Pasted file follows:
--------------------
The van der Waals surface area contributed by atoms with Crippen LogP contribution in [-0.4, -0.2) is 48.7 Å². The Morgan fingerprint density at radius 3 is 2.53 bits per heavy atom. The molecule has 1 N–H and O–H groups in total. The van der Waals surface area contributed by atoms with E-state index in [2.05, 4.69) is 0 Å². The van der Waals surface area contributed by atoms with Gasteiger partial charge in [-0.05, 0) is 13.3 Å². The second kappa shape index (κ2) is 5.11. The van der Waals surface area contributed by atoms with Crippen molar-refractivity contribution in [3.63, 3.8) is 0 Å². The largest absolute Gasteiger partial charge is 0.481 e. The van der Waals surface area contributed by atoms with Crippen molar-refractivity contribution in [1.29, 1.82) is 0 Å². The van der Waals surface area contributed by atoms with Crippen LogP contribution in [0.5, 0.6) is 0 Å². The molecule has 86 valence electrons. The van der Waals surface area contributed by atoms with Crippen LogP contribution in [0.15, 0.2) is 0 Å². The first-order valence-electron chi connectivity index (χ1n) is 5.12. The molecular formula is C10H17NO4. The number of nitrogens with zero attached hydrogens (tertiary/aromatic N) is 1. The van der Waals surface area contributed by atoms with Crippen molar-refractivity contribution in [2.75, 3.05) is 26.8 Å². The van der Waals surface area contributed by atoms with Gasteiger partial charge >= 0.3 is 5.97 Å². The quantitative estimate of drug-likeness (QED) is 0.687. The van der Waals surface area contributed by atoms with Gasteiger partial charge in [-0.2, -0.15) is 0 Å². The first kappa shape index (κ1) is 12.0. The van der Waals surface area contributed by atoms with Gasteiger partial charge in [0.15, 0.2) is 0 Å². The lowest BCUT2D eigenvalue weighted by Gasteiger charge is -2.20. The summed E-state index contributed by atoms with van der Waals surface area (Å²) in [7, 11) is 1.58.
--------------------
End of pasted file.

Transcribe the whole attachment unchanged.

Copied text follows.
The van der Waals surface area contributed by atoms with Crippen LogP contribution in [-0.4, -0.2) is 48.7 Å². The Morgan fingerprint density at radius 3 is 2.53 bits per heavy atom. The molecule has 1 N–H and O–H groups in total. The van der Waals surface area contributed by atoms with E-state index in [2.05, 4.69) is 0 Å². The van der Waals surface area contributed by atoms with Gasteiger partial charge in [-0.05, 0) is 13.3 Å². The second kappa shape index (κ2) is 5.11. The van der Waals surface area contributed by atoms with Crippen molar-refractivity contribution in [3.63, 3.8) is 0 Å². The largest absolute Gasteiger partial charge is 0.481 e. The van der Waals surface area contributed by atoms with Crippen molar-refractivity contribution in [1.29, 1.82) is 0 Å². The van der Waals surface area contributed by atoms with Crippen LogP contribution in [0.5, 0.6) is 0 Å². The molecule has 86 valence electrons. The van der Waals surface area contributed by atoms with Crippen LogP contribution in [0.15, 0.2) is 0 Å². The first-order valence-electron chi connectivity index (χ1n) is 5.12. The molecular formula is C10H17NO4. The number of nitrogens with zero attached hydrogens (tertiary/aromatic N) is 1. The van der Waals surface area contributed by atoms with Crippen molar-refractivity contribution in [2.75, 3.05) is 26.8 Å². The van der Waals surface area contributed by atoms with Gasteiger partial charge >= 0.3 is 5.97 Å². The quantitative estimate of drug-likeness (QED) is 0.687. The van der Waals surface area contributed by atoms with Gasteiger partial charge in [-0.2, -0.15) is 0 Å². The first kappa shape index (κ1) is 12.0. The van der Waals surface area contributed by atoms with Gasteiger partial charge in [0.15, 0.2) is 0 Å². The lowest BCUT2D eigenvalue weighted by Gasteiger charge is -2.20. The summed E-state index contributed by atoms with van der Waals surface area (Å²) in [7, 11) is 1.58.